Interpreting Perspectives: Greek Myths

Students dive into the world of Greek mythology with the classic myths of Pandora, Arachne, and Echo and Narcissus, and explore how the Greeks used mythology to make sense of their world.

Unit Summary

In this unit students dive into the world of Greek mythology. Over the course of the unit students will read the classic myths of Pandora, Arachne, and Echo and Narcissus. In reading the myths, students will gain a deeper understanding of the gods and mortals in ancient Greece and how the ancient Greeks used mythology as a way to make sense of and interpret the world around them. Students will also continue the thematic exploration from previous units about how a person’s beliefs, ethics, or values influence that person’s behavior.

Over the course of the unit, students will read multiple versions of the classic myths. The primary focus of this unit is on close reading and analyzing the differences among the versions and critically analyzing an author’s choice of genre. In doing so, students will be challenged to think about how the structural elements of different genres, particularly prose, drama, and verse, allow a reader to better understand a story or text. Students will also explore how the point of view in which a story is written, either third-person point of view or first-person point of view, changes the way a story is told and the depth of information that a reader knows. Another focus of this unit is determining the central theme of the myths. Because the stories in this unit are shorter than the novels students have read so far, this unit offers students practice in finding the theme of a shorter text and explaining how the author uses evidence to develop the theme.

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Texts and Materials

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Core Materials

Assessment

These assessments accompany this unit to help gauge student understanding of key unit content and skills. Additional progress monitoring suggestions are included throughout the unit.

Unit Prep

Essential Questions

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  • Why was Greek mythology important in ancient Greece? 
  • What lessons can be learned from Greek mythology?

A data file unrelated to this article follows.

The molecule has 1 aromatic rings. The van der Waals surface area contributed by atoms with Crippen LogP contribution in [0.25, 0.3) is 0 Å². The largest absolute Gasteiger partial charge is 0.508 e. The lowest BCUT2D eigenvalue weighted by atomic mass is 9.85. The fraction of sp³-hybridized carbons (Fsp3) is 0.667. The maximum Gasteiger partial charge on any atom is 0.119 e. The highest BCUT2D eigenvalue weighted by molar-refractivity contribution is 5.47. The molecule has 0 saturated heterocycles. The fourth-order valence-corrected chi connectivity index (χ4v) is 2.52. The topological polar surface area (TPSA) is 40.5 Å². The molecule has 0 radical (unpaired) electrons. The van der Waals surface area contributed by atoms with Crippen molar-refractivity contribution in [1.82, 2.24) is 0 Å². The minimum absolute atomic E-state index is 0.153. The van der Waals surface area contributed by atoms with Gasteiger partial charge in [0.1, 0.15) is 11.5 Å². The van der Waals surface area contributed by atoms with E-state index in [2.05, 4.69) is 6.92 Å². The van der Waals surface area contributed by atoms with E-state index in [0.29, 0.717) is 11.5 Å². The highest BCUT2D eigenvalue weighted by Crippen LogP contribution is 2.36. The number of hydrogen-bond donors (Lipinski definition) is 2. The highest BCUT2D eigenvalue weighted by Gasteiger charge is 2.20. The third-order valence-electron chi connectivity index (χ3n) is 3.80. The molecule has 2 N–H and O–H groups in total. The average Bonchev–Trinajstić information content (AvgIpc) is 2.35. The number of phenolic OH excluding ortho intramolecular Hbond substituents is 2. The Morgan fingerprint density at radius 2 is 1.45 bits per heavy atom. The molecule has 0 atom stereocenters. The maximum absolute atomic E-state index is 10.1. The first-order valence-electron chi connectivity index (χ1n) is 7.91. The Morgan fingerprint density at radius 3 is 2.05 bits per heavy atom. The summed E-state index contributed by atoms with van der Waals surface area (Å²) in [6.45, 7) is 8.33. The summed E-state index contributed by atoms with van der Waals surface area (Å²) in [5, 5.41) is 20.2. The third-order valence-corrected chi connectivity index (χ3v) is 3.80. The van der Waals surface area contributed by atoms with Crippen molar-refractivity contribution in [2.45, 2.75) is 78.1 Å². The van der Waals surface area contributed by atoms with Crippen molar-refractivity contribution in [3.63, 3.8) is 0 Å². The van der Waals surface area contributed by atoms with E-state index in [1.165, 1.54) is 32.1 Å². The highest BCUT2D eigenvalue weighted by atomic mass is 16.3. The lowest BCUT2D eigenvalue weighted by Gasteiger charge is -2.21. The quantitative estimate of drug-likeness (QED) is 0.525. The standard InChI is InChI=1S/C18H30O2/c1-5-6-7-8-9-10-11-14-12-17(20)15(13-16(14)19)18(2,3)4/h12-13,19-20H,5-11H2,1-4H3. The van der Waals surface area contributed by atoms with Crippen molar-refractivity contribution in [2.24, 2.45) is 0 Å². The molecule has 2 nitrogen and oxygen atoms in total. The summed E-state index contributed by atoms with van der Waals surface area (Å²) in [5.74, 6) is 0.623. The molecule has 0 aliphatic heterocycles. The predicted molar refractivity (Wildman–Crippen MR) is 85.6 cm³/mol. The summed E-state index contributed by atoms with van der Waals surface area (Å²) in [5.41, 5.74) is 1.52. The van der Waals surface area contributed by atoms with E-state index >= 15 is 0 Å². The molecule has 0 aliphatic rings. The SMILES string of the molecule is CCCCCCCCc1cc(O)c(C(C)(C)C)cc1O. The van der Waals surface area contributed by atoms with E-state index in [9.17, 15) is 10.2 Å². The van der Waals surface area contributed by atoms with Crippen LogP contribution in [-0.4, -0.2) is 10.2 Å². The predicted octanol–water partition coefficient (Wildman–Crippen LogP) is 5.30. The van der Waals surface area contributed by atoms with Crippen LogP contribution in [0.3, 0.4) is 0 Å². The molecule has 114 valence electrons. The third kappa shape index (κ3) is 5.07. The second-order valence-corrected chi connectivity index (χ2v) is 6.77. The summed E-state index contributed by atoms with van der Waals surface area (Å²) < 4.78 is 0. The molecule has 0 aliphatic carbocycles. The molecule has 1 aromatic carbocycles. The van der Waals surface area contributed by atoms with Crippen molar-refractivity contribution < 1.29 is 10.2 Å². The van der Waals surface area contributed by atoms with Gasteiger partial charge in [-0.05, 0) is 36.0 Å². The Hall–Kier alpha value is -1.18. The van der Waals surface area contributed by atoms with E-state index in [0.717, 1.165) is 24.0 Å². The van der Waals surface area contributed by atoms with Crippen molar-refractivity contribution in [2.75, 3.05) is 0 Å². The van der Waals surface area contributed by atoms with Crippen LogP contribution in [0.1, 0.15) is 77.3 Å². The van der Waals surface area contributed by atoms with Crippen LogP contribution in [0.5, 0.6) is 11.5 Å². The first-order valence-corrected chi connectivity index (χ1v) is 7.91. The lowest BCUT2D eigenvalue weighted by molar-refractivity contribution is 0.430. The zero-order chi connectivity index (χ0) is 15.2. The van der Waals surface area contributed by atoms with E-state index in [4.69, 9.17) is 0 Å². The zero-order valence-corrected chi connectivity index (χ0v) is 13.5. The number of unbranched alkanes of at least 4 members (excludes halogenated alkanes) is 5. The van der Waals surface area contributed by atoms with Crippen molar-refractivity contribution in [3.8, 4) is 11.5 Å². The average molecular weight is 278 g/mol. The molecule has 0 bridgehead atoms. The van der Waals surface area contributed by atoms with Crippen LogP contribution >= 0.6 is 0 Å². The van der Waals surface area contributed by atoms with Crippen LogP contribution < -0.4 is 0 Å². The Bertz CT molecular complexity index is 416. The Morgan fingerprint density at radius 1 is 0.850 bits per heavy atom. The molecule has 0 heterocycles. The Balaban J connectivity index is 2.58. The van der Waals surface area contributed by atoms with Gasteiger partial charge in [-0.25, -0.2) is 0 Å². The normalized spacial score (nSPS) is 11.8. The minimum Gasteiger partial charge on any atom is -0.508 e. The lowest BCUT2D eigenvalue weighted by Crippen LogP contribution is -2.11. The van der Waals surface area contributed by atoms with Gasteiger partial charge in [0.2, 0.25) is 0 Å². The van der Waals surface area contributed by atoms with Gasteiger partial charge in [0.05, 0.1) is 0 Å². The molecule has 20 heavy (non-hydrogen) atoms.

Vocabulary

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Text-based

"beauty is only skin deep" "blow hot and cold" "curiosity killed the cat" "open pandora's box" appalled awe bad-tempered boost chorus conceited cope companion deceiving declare despair decreed echo endure enraged exquisite fate infatuation inexcusable misery mortal narrator perished pity rage reflection resist seldom sorrow spiteful suffer surpass temptation transform vain vanity

Root/Affix

-ful -tion in-

To see all the vocabulary for this course, view our 4th Grade Vocabulary Glossary.

Lesson Map

1

  • McElderry... pp. 1 – 5 — Prometheus

    RL.4.2

Summarize what happened to Prometheus.

2

  • McElderry... pp. 6 – 12 — Pandora's Box

    RL.4.2

Summarize what happens in Pandora’s Box.

7

Narrative Writing

    W.4.3.d

    L.4.1.d

    L.4.3.a

Rewrite the myth from Epimetheus’ point of view.

8

  • McElderry... pp. 30 – 35

    RL.4.2

    RL.4.3

    RL.4.6

Summarize what happened in “Arachne”.

9

  • I am Arachne pp. 2 – 5

    RL.4.2

Explain what lesson Arachne learns and how she learns it. 

13

Narrative Writing

    RL.4.6

    W.4.3.a

    W.4.3.b

Rewrite the myth Arachne from Athena’s point of view.

14Essential Task

  • McElderry... pp. 22 – 29

    RL.4.2

    RL.4.3

Summarize “Echo and Narcissus.”

15

  • I am Arachne pp. 36 – 42

    RL.4.2

    RL.4.3

Defend if Narcissus learns his lesson.

21

Assessment

Common Core Standards

Core Standards

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L.4.1

L.4.1.d

L.4.2

L.4.3

L.4.3.a

RL.4.2

RL.4.3

RL.4.5

RL.4.6

RL.4.7

RL.4.9

SL.4.1

SL.4.1.c

SL.4.1.d

SL.4.3

W.4.1

W.4.3

W.4.3.a

W.4.3.b

W.4.3.d

W.4.3.e

Spiral Standards

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L.4.1.b

L.4.1.f

L.4.1.g

L.4.2.a

L.4.2.b

L.4.2.c

L.4.2.d

L.4.4

L.4.4.b

RF.4.3

RF.4.4

RL.4.1

RL.4.10

RL.4.4

SL.4.5

SL.4.6

W.4.10

W.4.4

W.4.5

W.4.6

W.4.9